Tuesday, December 31, 2013

Major General George B. McClellan to Major General Henry W. Halleck, March 3, 1862

WASHINGTON, March 3, 1862.

Maj. Gen. H. W. HALLECK,
Saint Louis:

MY DEAR HALLECK: Yours of the 24th* arrived while I was up the river. I went there to superintend the passage of the river and decide as to the ulterior movements of the troops. The passage was a very difficult one, but the Engineer troops under Duane did wonders. I found it impossible to supply a large body of troops without first establishing depots on the Virginia side, which we are rapidly doing. So I contented myself for the present with occupying Charlestown, &c., in order to cover the reopening of the Baltimore and Ohio Railroad. I have also occupied Martinsburg, and will to-morrow throw out a strong force to Bunker Hill. We are thus in position to attack Winchester as soon as our supplies are collected.

I hope to open the Potomac this week, provided the weather permits. It will require a movement of the whole army in order to keep Manassas off my back. I cannot count upon any effective co-operation on the part of the Navy. As soon as I have cleared the Potomac I shall bring here the water transportation now ready (at least it will be in four or five days), and then move by detachments of about 55,000 men for the region of sandy roads and short land transportation. When you have asked for 50,000 men from here, my dear fellow, you have made one of two mistakes – either you have much overrated my force or you have thought that I intended to remain inactive here.

I expect to fight a desperate battle somewhere near Richmond, the most desperate of the war, for I am well assured that the Army of Manassas remains intact, and that it is composed of the best armed and best disciplined that the rebels have, with the prestige of Bull Run in their favor. I have or expect to have one great advantage over you, as the result of my long and tedious labors – troops that will be demoralized neither by success nor disaster. I feel that I can count upon this army of mine, and shall gladly venture my life in the scale.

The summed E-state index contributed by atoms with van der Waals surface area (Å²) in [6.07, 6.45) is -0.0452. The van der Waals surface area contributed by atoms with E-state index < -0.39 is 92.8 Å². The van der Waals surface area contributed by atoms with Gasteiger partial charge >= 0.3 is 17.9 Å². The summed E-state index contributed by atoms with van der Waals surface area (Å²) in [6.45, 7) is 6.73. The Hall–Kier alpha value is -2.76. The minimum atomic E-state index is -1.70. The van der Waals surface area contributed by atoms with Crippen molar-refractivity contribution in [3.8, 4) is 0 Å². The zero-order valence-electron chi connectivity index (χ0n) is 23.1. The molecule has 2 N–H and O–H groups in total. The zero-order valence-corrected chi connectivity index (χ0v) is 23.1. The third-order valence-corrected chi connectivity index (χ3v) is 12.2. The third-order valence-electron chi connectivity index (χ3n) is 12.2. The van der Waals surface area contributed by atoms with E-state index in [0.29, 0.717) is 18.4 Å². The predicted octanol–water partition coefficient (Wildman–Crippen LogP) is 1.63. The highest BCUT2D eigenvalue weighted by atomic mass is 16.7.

If you had been as long in command you would have had as good or perhaps a better army than this, of which I feel very proud, but that has been your bad luck and my good fortune. You have done all that could have been done with the means at your disposal. The fate of war is yet to decide whether I shall prove as skillful as you have been. I am sure that I have your good wishes and prayers.

I hardly know what to say as to your proposition about new grades. Why change the European order in the military hierarchy, and make a general junior to a lieutenant-general? I see no especial reason for it.

I had determined to bide my time, content with my present rank for the present, and hoping that Congress would give another grade after marked success. I have ever felt that higher grades than that of major-general are necessary in so large an army as that we now have, but I have felt great delicacy in alluding to it. But very few weeks will elapse before the questio vexata will be decided. Suppose we let it wait until then and then say what we think. I am willing, however, to defer to your judgment in the matter, and will do all I can to carry out the plan. I don't think I can do anything now. I have but few friends in Congress. The Abolitionists are doing their best to displace me, and I shall be content if I can keep my head above water until I am ready to strike the final blow. You have no idea of the undying hate with which they pursue me, but I take no notice of them, and try to keep Warren Hastings' motto in mind, Mens aqua in arduis. I sometimes become quite angry, but generally contrive to keep my temper. Do write me fully your views as to future movements in the West. I think the first thing to be done is to separate Johnston from Memphis by seizing Decatur. Buell must then force Chattanooga, and you can then, with perfect safety, operate on Memphis, &c., and open your communications with the combined expedition, which ought to gain New Orleans within three weeks from this date. Butler will have about 16,000 men. The naval fleet is tremendous in power. Nothing new from Sherman; he and Du Pont are not on good terms; they neutralize each other. Burnside is doing well.

Very sincerely, your friend,

* Not found.

SOURCES: The War of the Rebellion: A Compilation of the Official Records of the Union and Confederate Armies, Series I, Volume 11, Part 3 (Serial No. 14), p. 7-8

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